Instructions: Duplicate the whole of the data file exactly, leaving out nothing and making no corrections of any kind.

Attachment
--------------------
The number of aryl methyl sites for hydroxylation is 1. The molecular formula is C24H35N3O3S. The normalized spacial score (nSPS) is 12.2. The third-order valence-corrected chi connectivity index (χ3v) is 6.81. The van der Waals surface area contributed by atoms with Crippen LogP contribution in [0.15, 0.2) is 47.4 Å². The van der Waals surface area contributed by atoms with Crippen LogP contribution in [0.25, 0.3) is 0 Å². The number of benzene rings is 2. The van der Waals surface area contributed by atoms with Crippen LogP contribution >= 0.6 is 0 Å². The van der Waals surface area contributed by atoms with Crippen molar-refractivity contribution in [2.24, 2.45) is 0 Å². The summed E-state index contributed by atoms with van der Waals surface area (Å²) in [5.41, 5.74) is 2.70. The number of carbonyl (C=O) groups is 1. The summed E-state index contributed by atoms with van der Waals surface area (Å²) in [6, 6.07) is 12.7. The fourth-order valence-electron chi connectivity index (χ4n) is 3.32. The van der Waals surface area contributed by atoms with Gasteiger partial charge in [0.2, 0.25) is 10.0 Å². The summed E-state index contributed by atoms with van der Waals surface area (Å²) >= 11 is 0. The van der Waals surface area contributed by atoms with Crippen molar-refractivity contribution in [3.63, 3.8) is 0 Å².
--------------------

The number of aryl methyl sites for hydroxylation is 1. The molecular formula is C24H35N3O3S. The normalized spacial score (nSPS) is 12.2. The third-order valence-corrected chi connectivity index (χ3v) is 6.81. The van der Waals surface area contributed by atoms with Crippen LogP contribution in [0.15, 0.2) is 47.4 Å². The van der Waals surface area contributed by atoms with Crippen LogP contribution in [0.25, 0.3) is 0 Å². The number of benzene rings is 2. The van der Waals surface area contributed by atoms with Crippen LogP contribution >= 0.6 is 0 Å². The van der Waals surface area contributed by atoms with Crippen molar-refractivity contribution in [2.24, 2.45) is 0 Å². The summed E-state index contributed by atoms with van der Waals surface area (Å²) in [5.41, 5.74) is 2.70. The number of carbonyl (C=O) groups is 1. The summed E-state index contributed by atoms with van der Waals surface area (Å²) in [6, 6.07) is 12.7. The fourth-order valence-electron chi connectivity index (χ4n) is 3.32. The van der Waals surface area contributed by atoms with Gasteiger partial charge in [0.2, 0.25) is 10.0 Å². The summed E-state index contributed by atoms with van der Waals surface area (Å²) >= 11 is 0. The van der Waals surface area contributed by atoms with Crippen molar-refractivity contribution in [3.63, 3.8) is 0 Å².